Publication: Monitor Volume: 5 Issue: 69

Russia continued to talk yesterday of pushing a new diplomatic initiative aimed at ending the fighting in Yugoslavia. But beyond calling yet again for a meeting of foreign ministers from the Group of Seven (G-7) leading industrial nations, Russian officials provided little information as to what proposals might underlie the new initiative. They also appeared to be making little headway in current talks with Western leaders aimed at finding a way out of the deteriorating conflict in the Balkans. The Russian diplomatic efforts came even as denunciations of NATO airstrikes on Yugoslavia continued in Moscow.

Russian President Boris Yeltsin yesterday summed up Moscow’s frenetic and still disjointed response to events in the Balkans, insisting that G-7 ministers meet “as soon as possible,” but providing no compelling reason for them to do so. To date, the G-7 countries, six of which are taking part in the air strikes on Yugoslavia, have shown little interest in responding to Moscow. This is, in part, because Russia is attempting to push Yugoslav President Slobodan Milosevic’s recent peace proposals, proposals which the West has sharply rejected.

Yeltsin also said yesterday that Moscow is preparing new proposals of its own to end NATO bombing in Yugoslavia. But his failure to elaborate left unclear whether Moscow’s new initiative would be aimed at winning concessions from the West, or would involve using what Russia claims is its influence in Belgrade to force Yugoslav authorities to withdraw police and special forces from Kosovo (Reuters, AP, Russian agencies, April 8). NATO leaders have made the withdrawal one of the nonnegotiable conditions for stopping the air strikes.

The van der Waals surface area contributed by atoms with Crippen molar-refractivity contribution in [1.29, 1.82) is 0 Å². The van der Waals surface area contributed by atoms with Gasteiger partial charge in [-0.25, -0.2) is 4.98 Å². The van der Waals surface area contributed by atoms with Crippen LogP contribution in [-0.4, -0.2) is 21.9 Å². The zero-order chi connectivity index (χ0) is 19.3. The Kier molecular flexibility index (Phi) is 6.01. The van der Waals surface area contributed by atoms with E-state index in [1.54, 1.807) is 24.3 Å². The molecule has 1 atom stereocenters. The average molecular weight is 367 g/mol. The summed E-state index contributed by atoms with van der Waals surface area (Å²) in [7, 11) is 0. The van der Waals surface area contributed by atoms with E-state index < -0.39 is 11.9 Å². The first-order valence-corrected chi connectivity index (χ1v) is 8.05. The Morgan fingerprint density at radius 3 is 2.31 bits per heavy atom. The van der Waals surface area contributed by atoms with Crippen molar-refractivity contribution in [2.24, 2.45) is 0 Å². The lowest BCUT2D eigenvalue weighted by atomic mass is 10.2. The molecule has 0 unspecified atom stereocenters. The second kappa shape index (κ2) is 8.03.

President Boris Yeltsin took a few new potshots at the NATO operations in the Balkans yesterday, calling them “barbaric” and warning that they were causing an upsurge of anti-American sentiment in Russia. Yeltsin simultaneously made it clear, however, that the Kremlin will not support communist and nationalist calls for Moscow to give Yugoslavia military aid. Following talks with Defense Minister Igor Sergeev in the Kremlin, Yeltsin was quoted as saying that “Russia will not supply military hardware to Yugoslavia and will not get drawn into the conflict in the Balkans” (Russian agencies, April 8).

One reason behind Moscow’s reluctance to get involved militarily in the current Balkans crisis is Russia’s economic weakness and the impact this has had on its armed forces. Finance Minister Mikhail Zadornov underscored this point yesterday when he said in an interview that Russia does not have the financial resources at this time to support a large-scale military action. According to Zadornov, the Russian government reached that unsettling–but hardly surprising–conclusion by dint of an assessment of the armed forces’ capabilities which was made after the eruption of the Kosovo crisis. Zadornov also appeared to confirm that, as a result, the Kremlin intended to increase defense spending for the foreseeable future. He did not say how the cash-strapped Russian government would manage to fund the increase (AP, Xinhua, April 8).

Meanwhile, Russian Foreign Minister Igor Ivanov reportedly made little progress during separate talks held yesterday in Moscow with Norwegian Foreign Minister and Organization for Security and Cooperation in Europe chairman Knut Vollebaek and the secretary general of the French Foreign Ministry, Loic Hennekinne. Reports suggested that the atmosphere at both sets of talks was friendly, but that little–from Moscow’s point of view–was accomplished (Reuters, AP, April 8).

Vollebaek’s visit was the first by a minister from a NATO country since the alliance began its bombing campaign in Yugoslavia several weeks ago. Indeed, the Russian armed forces yesterday continued their policy of severing military contacts with NATO. Sources in Brussels reportedly said that the Russian side had canceled a meeting of the Russia-NATO Permanent Joint Council (PJC) which had been scheduled for April 15 (Itar-Tass, April 8). The PJC is the consultative body formed under a 1997 Russian-NATO partnership agreement.